Related to: 'Where She Went'

From the brilliant Libba Bray

The Diviners – amazing new acquisition for Atom

We recently acquired The Diviners, by Libba Bray, which is a wonderfully-drawn tale of Jazz-Age New York. With a heroine who is fierce yet vulnerable, a cast of intriguing characters with prophetic abilities, and a supernatural and sinister serial killer, The Diviners shows off Bray’s remarkable talents as an author and is sure to appeal to lovers of both historical and paranormal fiction.

Constable

Make Him Pay

B. E. Jones
Authors:
B. E. Jones
Constable

Fear the Dark

B. E. Jones
Authors:
B. E. Jones

Constable

The Lies You Tell

B. E. Jones
Authors:
B. E. Jones

Constable

Halfway

B. E. Jones
Authors:
B. E. Jones

Aimee Molloy

Aimee Molloy is the author of the New York Times non-fiction bestseller However Long the Night, as well as the co-author of several other books, including Rosewater, which was made into a movie by Jon Stewart. Film rights for The Perfect Mother have been optioned by Sony/Tri Star with Kerry Washington set to star in and produce the adaptation. Aimee lives in Brooklyn with her family.

Alex Kava

Alex Kava is the New York Times bestselling author of the critically acclaimed series featuring former Marine Ryder Creed and his K9 dogs, and the international bestselling Maggie O'Dell series. Published in thirty-two countries with over six million copies sold, Kava's novels have been on a multitude of international bestseller lists. She is a member of the Nebraska Writers Guild and International Thriller Writers. Kava and her pack of Westies divide their time between Omaha, Nebraska and Pensacola, Florida.

Charles Stross

Charles Stross is a full-time science fiction writer and resident of Edinburgh, Scotland. The author of seven Hugo-nominated novels and winner of three Hugo awards for best novella, two of which are part of the Laundry Files series, Stross's works have been translated into over twelve languages. As the owner of degrees in pharmacy and computer science, he graduated as the world's only academically qualified cyberpunk writer just as cyberpunk died. Today he describes his job as telling lies for money and tormenting his imaginary friends. Follow his blog at http://www.accelerando.org/ and his Twitter feed at @cstross.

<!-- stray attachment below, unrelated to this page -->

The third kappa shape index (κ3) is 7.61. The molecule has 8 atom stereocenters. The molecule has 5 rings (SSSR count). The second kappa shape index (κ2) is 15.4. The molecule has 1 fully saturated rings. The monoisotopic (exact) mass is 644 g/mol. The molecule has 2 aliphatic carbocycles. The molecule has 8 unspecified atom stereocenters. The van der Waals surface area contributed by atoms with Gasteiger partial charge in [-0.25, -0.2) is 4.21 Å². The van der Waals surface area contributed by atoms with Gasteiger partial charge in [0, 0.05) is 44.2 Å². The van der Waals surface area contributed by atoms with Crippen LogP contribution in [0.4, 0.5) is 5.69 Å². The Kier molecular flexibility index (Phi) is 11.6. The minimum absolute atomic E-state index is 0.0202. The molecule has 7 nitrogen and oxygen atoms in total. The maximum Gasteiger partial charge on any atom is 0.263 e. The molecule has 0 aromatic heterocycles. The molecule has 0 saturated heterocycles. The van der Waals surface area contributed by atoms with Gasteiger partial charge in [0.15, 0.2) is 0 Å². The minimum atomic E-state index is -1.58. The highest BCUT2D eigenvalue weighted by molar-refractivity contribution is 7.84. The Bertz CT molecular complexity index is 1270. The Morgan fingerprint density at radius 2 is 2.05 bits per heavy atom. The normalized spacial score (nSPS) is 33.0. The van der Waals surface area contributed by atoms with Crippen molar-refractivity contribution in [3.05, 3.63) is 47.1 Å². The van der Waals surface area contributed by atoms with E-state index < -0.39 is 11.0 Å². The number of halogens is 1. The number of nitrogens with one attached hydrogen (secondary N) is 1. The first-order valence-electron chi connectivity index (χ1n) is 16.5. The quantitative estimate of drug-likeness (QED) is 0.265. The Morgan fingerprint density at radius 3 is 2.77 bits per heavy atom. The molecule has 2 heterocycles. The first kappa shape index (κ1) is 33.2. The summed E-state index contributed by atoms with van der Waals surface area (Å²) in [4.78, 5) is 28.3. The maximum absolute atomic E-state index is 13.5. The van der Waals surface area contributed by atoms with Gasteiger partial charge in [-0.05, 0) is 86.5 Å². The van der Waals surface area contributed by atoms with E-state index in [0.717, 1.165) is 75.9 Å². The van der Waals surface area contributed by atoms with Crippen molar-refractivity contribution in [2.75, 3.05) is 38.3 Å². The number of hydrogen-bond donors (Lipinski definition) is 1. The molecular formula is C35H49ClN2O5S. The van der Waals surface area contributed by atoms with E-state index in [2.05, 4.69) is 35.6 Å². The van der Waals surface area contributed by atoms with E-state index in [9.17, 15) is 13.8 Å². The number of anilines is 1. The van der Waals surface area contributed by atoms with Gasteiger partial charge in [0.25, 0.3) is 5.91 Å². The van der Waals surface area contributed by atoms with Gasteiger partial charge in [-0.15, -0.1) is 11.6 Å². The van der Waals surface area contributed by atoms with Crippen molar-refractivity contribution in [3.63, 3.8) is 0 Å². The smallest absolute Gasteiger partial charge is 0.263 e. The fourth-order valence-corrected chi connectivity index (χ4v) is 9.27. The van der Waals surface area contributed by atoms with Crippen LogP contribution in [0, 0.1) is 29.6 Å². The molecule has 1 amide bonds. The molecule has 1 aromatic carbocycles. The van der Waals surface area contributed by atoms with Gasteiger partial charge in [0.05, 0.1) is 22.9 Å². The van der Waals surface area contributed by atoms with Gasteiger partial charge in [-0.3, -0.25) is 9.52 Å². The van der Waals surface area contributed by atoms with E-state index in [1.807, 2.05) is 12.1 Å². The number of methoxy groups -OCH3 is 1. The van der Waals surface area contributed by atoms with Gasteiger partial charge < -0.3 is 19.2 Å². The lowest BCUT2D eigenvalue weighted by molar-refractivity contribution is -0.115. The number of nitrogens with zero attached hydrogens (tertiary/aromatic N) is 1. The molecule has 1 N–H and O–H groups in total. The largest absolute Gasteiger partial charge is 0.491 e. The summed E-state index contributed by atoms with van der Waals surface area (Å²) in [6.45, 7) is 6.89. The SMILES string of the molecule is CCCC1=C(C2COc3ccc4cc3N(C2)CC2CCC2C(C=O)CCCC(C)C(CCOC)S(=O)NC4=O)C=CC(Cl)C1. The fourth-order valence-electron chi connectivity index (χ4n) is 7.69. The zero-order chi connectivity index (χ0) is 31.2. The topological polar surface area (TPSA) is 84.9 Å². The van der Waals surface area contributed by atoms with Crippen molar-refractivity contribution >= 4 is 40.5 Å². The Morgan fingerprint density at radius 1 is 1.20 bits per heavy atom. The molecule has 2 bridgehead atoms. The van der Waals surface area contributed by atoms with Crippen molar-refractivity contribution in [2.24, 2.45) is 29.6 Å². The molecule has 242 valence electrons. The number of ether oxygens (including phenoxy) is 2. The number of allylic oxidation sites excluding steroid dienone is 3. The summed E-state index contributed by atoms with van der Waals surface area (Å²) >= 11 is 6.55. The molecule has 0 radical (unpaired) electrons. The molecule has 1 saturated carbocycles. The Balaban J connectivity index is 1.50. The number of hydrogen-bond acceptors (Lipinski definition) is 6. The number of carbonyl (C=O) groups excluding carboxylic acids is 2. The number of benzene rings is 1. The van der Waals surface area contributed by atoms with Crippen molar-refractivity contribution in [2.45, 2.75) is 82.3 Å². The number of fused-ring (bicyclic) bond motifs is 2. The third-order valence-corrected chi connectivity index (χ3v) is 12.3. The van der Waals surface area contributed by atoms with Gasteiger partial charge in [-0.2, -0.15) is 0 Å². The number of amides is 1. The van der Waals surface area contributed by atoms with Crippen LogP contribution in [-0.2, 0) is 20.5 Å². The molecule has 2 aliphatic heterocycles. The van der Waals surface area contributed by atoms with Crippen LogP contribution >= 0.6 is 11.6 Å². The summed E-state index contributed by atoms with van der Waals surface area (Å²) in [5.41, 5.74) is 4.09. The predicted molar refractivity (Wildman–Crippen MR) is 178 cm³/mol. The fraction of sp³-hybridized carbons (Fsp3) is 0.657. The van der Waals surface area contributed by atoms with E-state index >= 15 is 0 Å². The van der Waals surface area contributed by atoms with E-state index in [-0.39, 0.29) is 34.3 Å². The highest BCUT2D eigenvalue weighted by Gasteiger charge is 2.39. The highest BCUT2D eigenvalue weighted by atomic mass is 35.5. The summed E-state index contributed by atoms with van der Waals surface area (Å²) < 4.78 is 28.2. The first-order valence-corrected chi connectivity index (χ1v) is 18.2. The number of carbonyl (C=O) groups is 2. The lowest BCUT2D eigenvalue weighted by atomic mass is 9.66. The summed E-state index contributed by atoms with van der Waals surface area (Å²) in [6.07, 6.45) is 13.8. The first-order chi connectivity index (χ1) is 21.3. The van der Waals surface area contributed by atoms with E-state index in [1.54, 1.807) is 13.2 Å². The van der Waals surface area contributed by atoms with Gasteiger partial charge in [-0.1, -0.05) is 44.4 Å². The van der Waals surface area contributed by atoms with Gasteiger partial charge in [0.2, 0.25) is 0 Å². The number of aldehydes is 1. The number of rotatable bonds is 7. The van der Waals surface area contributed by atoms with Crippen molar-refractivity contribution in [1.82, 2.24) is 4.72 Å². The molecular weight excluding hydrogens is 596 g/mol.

Claire North

Claire North is a pseudonym for Catherine Webb, a Carnegie Medal-nominated author whose debut novel was written when she was just fourteen years old. She is fast establishing herself as one of the most powerful and imaginative voices in modern fiction. Her first book published under the Claire North pen name was The First Fifteen Lives of Harry August, which became a word-of-mouth bestseller and was shortlisted for the Arthur C. Clarke Award. The follow-up Touch received widespread critical acclaim and was described by the Independent as 'little short of a masterpiece'. Her next novel The Sudden Appearance of Hope won the 2017 World Fantasy Award for Best Novel, and her recent book The End of the Day has been shortlisted for the 2017 Sunday Times/PFD Young Writer of the Year Award. She lives in London.

Frances Brody

Frances Brody is the author of ten mysteries featuring Kate Shackleton as well as many stories and plays for BBC Radio, scripts for television and three sagas, one of which won the HarperCollins Elizabeth Elgin Award. A Woman Unknown was short-listed for the Mary Higgins Clark Award. Her stage plays have been toured by several theatre companies and produced at Manchester Library Theatre, the Gate and Nottingham Playhouse. Jehad was nominated for a Time Out Award.Frances lived in New York for a time before studying at Ruskin College, Oxford, and reading English Literature and History at York University. She has taught in colleges, and on writing courses for the Arvon Foundation.

Harry Brett

Harry Brett is a pseudonym for Henry Sutton, who is the author of nine previous novels including My Criminal World and Get Me Out Of Here. He also co-authored the DS Jack Frost novel, First Frost, under the pseudonym James Henry. His work has been translated into many languages. His fifth novel, Kids' Stuff, received an Arts Council Writers' Award in 2002, and became a long-running stage play in Riga, Latvia.He has judged numerous literary prizes, including the John Lewellyn Rhys Prize and the Theakstons Old Peculier Crime Novel of the Year. He has been the Literary Editor of Esquire magazine and the Books Editor of the Daily Mirror. He teaches Creative Writing at the University of East Anglia, where he is a Senior Lecturer and the director of the new Creative Writing MA Crime Fiction. He lives in Norwich with his family.

Laura Marshall

Laura Marshall grew up in Wiltshire and studied English at the University of Sussex.After almost twenty years working in conference production, in 2015 Laura decided it was time to fulfil a lifetime's ambition to write a book, and enrolled on the Curtis Brown Creative three month novel writing course. Laura's debut novel, Friend Request, was an ebook number one bestseller and was shortlisted for both the Bath Novel Award and the Lucy Cavendish Fiction Prize 2016. Three Litle Lies is Laura's second novel.Laura lives in Kent with her husband and two children.For more information visit Laura's website www.lauramarshall.co.uk or find her at www.facebook.com/lauramarshallauthor or on Twitter @laurajm8 #FriendRequestBook

Michael Robotham